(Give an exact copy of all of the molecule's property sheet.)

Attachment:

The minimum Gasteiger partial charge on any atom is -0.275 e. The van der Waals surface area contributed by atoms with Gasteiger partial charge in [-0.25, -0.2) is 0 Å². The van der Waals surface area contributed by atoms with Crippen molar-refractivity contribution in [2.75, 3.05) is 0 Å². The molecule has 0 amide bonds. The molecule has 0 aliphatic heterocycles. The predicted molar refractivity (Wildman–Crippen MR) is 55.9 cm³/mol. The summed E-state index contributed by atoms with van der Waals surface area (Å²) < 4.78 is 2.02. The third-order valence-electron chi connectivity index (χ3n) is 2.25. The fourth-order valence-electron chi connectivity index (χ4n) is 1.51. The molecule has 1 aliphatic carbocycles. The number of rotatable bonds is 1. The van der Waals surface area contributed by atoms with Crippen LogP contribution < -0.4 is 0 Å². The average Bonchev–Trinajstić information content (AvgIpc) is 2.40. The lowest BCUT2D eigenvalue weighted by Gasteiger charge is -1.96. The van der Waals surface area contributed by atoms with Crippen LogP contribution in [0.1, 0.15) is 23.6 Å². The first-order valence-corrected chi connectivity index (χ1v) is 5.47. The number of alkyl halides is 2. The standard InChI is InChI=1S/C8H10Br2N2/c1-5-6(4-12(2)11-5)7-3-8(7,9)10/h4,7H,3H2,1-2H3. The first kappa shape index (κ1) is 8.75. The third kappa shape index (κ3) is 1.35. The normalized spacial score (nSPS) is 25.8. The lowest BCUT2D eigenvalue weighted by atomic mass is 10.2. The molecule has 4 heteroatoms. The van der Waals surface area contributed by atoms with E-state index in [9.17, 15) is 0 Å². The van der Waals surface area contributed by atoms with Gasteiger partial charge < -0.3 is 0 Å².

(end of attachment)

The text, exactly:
The minimum Gasteiger partial charge on any atom is -0.275 e. The van der Waals surface area contributed by atoms with Gasteiger partial charge in [-0.25, -0.2) is 0 Å². The van der Waals surface area contributed by atoms with Crippen molar-refractivity contribution in [2.75, 3.05) is 0 Å². The molecule has 0 amide bonds. The molecule has 0 aliphatic heterocycles. The predicted molar refractivity (Wildman–Crippen MR) is 55.9 cm³/mol. The summed E-state index contributed by atoms with van der Waals surface area (Å²) < 4.78 is 2.02. The third-order valence-electron chi connectivity index (χ3n) is 2.25. The fourth-order valence-electron chi connectivity index (χ4n) is 1.51. The molecule has 1 aliphatic carbocycles. The number of rotatable bonds is 1. The van der Waals surface area contributed by atoms with Crippen LogP contribution < -0.4 is 0 Å². The average Bonchev–Trinajstić information content (AvgIpc) is 2.40. The lowest BCUT2D eigenvalue weighted by Gasteiger charge is -1.96. The van der Waals surface area contributed by atoms with Crippen LogP contribution in [0.1, 0.15) is 23.6 Å². The first-order valence-corrected chi connectivity index (χ1v) is 5.47. The number of alkyl halides is 2. The standard InChI is InChI=1S/C8H10Br2N2/c1-5-6(4-12(2)11-5)7-3-8(7,9)10/h4,7H,3H2,1-2H3. The first kappa shape index (κ1) is 8.75. The third kappa shape index (κ3) is 1.35. The normalized spacial score (nSPS) is 25.8. The lowest BCUT2D eigenvalue weighted by atomic mass is 10.2. The molecule has 4 heteroatoms. The van der Waals surface area contributed by atoms with E-state index in [9.17, 15) is 0 Å². The van der Waals surface area contributed by atoms with Gasteiger partial charge < -0.3 is 0 Å².